Electing more extreme candidates, whether from the political right or left, is unlikely to make much difference. DGC, as ever, stays firmly in control. As a result, democracy has been subtly, but substantively, degraded and has been reduced to what I am calling pseudo-democracy.

It is therefore little wonder that today’s modern pseudo-democracies are characterized, on the one hand, by chronic voter apathy and, on the other, by a resurgence of anti-establishment or far-right political parties.§ The implications are frighteningly clear: our governments are impotent, and so are we citizens.

So, can anything be done about this perilous situation?

3. Escaping DGC’s Vicious Circle: the Simultaneous Policy (Simpol) Campaign

To release governments from the tyranny of DGC and to solve urgent global problems, the Simultaneous Policy (Simpol) campaign was launched in the UK in 2000. It offers real hope of overcoming DGC and pseudo-democracy while opening the way to a just and sustainable future.

Simpol is based on a completely new way of thinking. Instead of appealing to the moral duty of governments to solve global problems, Simpol’s approach is to remove the barriers which prevent cooperation. The idea is to provide a process and campaign that encourage cooperation in each nation’s immediate self-interest.

Solving global problems on the basis of national self-interest requires the inclusion of three key attributes:

1. Simultaneous Implementation: The simultaneous implementation of agreed policies by all or sufficient nations is a direct response to the vicious circle of DGC. By implementing detailed global problem-solving policies at the same time, global coverage is achieved while the fears and risks of moving first are eliminated: every nation moves together; everyone wins.

2. Multi-issue Policy Framework: To vastly increase the chances of substantive cooperation, Simpol incorporates multi-issue policy packages, so that what a nation loses on one issue, it can win on another. The losers on a climate agreement, for example, could be compensated by revenues from a currency transactions tax, potentially taking immediate action in every nation’s self-interest. And if the agreement is in their interests, so will be the inclusion of verification and enforcement measures. National sovereignty remains protected, because only policies requiring simultaneous implementation are included.

Simpol, then, is a series of multi-issue policy packages for addressing current and emerging global challenges with each policy package to be implemented simultaneously by all or sufficient nations on precisely the same date.

3. A New Way for Citizens to Compel Politicians and Governments towards Cooperation: Some politicians and governments will see the common sense of such an approach. But many will not. Simpol therefore includes an active campaign that engages civil society in a way that overcomes pseudo-democracy and compels national governments towards global cooperation.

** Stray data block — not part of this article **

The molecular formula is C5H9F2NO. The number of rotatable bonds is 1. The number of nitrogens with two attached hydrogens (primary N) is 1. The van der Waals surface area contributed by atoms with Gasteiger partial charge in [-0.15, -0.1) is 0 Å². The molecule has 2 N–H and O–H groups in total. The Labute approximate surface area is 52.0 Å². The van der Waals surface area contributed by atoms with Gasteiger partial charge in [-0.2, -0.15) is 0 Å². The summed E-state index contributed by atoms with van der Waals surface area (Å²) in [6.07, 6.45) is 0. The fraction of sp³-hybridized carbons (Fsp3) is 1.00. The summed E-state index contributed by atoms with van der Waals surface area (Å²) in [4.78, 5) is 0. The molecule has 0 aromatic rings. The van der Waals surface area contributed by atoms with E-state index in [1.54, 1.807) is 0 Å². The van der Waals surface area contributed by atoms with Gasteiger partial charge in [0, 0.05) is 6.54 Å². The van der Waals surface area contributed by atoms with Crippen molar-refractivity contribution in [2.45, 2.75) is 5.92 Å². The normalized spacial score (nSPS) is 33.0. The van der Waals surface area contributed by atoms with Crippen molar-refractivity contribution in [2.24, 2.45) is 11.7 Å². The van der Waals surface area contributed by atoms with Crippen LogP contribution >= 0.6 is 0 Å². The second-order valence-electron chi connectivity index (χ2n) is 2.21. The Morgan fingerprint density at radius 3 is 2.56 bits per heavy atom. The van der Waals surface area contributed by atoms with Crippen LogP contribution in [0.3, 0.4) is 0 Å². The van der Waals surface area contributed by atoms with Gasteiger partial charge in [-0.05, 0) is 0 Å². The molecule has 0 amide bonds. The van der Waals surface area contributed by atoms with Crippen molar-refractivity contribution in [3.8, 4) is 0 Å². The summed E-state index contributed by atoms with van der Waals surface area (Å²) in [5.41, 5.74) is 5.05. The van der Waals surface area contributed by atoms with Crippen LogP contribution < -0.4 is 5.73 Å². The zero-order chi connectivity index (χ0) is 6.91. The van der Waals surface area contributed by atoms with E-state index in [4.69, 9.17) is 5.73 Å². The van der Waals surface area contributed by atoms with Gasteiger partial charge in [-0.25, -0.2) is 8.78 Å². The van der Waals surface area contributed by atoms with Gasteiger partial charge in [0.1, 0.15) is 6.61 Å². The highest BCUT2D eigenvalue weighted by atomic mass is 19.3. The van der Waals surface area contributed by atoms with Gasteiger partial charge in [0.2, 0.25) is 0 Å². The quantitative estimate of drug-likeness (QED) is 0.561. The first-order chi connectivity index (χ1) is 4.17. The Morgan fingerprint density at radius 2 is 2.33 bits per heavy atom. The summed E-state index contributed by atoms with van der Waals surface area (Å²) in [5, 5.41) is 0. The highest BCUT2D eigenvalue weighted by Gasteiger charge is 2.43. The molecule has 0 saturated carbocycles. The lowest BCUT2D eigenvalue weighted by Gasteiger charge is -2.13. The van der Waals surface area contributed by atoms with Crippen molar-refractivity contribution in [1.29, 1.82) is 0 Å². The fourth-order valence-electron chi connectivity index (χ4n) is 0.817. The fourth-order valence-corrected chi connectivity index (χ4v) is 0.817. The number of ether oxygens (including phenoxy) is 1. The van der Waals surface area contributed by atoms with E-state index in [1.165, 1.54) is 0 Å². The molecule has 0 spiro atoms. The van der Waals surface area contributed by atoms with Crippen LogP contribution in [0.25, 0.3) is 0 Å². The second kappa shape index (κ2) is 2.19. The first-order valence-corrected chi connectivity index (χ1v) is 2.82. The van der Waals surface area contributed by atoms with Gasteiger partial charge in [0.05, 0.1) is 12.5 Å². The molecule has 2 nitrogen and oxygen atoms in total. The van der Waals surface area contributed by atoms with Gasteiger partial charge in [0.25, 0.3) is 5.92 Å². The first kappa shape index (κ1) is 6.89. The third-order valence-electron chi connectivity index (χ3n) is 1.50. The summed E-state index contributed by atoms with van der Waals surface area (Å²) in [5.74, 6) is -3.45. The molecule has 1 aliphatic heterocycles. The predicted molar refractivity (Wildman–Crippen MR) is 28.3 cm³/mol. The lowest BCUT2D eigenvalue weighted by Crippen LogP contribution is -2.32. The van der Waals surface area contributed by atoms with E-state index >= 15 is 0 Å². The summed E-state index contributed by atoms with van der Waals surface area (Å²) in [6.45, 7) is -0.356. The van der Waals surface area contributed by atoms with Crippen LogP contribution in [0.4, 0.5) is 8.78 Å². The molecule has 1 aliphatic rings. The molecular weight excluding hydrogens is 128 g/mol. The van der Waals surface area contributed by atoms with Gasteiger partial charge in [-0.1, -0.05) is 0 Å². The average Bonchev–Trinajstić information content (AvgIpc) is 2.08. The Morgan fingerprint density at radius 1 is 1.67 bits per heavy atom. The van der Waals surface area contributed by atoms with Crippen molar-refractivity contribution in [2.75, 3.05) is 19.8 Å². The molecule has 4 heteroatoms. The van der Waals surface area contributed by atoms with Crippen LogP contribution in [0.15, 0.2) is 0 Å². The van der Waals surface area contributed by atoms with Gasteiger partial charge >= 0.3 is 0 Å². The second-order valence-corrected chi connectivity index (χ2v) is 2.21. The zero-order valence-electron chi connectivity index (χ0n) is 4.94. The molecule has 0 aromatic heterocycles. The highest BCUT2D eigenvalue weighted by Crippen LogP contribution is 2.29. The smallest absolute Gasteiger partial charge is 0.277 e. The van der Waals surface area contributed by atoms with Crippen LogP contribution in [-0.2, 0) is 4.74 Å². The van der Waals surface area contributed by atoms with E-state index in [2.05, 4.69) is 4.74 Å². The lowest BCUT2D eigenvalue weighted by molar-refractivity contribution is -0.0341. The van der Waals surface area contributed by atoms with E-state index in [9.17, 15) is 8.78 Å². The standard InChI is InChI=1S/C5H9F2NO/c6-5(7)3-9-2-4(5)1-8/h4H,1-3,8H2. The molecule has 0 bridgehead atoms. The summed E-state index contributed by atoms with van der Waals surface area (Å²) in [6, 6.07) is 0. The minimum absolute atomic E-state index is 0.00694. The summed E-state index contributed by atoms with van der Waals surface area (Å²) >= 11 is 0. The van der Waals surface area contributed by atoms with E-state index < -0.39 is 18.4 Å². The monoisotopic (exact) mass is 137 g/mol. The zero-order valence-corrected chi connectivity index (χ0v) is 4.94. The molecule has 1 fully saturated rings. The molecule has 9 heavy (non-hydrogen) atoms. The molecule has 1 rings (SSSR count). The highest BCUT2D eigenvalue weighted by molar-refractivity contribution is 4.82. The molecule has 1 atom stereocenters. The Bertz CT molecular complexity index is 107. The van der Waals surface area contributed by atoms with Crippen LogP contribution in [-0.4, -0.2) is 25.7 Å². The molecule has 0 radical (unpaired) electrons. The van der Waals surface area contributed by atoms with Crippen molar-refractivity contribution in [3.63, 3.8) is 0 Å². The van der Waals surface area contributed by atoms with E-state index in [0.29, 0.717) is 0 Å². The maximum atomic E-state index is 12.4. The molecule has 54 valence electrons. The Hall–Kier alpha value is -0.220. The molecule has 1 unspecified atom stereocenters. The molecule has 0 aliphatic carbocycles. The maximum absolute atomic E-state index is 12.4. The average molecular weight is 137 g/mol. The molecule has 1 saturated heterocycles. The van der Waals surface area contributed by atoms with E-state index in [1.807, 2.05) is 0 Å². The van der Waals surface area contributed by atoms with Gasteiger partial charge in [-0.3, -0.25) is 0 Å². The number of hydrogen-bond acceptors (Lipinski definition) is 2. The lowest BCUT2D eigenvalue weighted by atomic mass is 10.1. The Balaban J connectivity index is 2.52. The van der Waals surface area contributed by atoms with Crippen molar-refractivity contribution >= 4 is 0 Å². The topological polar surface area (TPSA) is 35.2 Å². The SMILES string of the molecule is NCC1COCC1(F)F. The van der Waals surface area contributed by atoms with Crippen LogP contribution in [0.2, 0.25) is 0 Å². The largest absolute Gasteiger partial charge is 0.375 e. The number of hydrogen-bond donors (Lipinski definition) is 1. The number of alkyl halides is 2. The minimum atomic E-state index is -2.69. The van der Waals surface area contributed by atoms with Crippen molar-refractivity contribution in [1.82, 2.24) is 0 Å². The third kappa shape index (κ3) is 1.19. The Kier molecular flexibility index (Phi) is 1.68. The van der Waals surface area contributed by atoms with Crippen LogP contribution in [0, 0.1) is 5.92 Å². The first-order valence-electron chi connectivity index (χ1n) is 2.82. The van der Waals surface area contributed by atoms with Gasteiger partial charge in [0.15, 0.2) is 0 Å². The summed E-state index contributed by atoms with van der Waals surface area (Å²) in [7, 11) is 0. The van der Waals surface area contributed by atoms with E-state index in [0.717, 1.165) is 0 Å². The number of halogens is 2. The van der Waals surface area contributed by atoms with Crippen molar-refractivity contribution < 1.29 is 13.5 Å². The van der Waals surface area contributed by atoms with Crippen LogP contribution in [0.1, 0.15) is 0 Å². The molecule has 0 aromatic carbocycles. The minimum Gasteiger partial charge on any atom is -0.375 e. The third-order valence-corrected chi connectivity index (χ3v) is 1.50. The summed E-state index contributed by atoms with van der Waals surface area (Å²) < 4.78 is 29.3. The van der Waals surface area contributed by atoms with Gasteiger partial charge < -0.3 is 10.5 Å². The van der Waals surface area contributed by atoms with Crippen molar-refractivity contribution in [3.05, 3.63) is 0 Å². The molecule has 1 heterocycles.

4. The Simpol Campaign

The campaign’s initial aim is to get politicians, political parties and governments to sign a Pledge to implement Simpol (the Pledge). This commits them to simultaneously implement Simpol’s policy packages, subject to all or sufficient other governments also signing, and subject to the policy packages eventually being agreed. It is therefore a commitment only in principle at this stage.

The Simpol campaign develops first in democratic countries. The governments of non-democratic countries can join at any time but would be invited to join especially once support in democratic countries is already well developed.

In democratic countries, national Simpol organisations encourage citizens to join the campaign. Citizens who join agree to “give strong voting preference at all future national elections to politicians or political parties who have signed the Pledge, to the probable exclusion of those who don’t”. As citizens join, their relevant MP(s) or political parties are informed accordingly. As numbers grow, supporters in each country become a powerful voting bloc.

For politicians or parties, signing means potentially gaining the additional votes of Simpol’s voting bloc. But failing to sign means potentially losing out to competitors who signed instead. The larger the bloc becomes, the less politicians and parties will be able to resist. When an entire political party that wishes to sign it formally adopts the Party Resolution**, Simpol is thus made an official part of its policy, thereby requiring all its candidates to sign the Pledge.

If a pledged party becomes the government, it is required to legislate that commitment-in-principle into law. Should it not do so, it runs a risk: the Simpol voting bloc would be unlikely ever to trust it again, so potentially jeopardizing its future electoral chances. Thus, for any politician or party, cancelling its commitment or not fulfilling it is simply not in their interests.

4.1. The Campaign’s Actual Progress

Citizens can join the Simpol campaign online at any time free of charge. If this occurs in the run-up to an election, the national Simpol organisation concerned sends a message on the supporter’s behalf to all the candidates standing in his/her constituency (as electoral areas are known in the UK). Candidates are informed that the supporter will be giving “strong voting preference at all future national elections to politicians or political parties who have signed the Pledge, to the probable exclusion of those who don’t”.

For politicians and political parties Simpol is a win–win. Signing the pledge at this stage represents their support for Simpol only in principle and is thus no-risk. It also attracts the Simpol voting bloc. A politician who fails to sign, by contrast, risks losing those votes to political competitors who have signed, and that could spell disaster.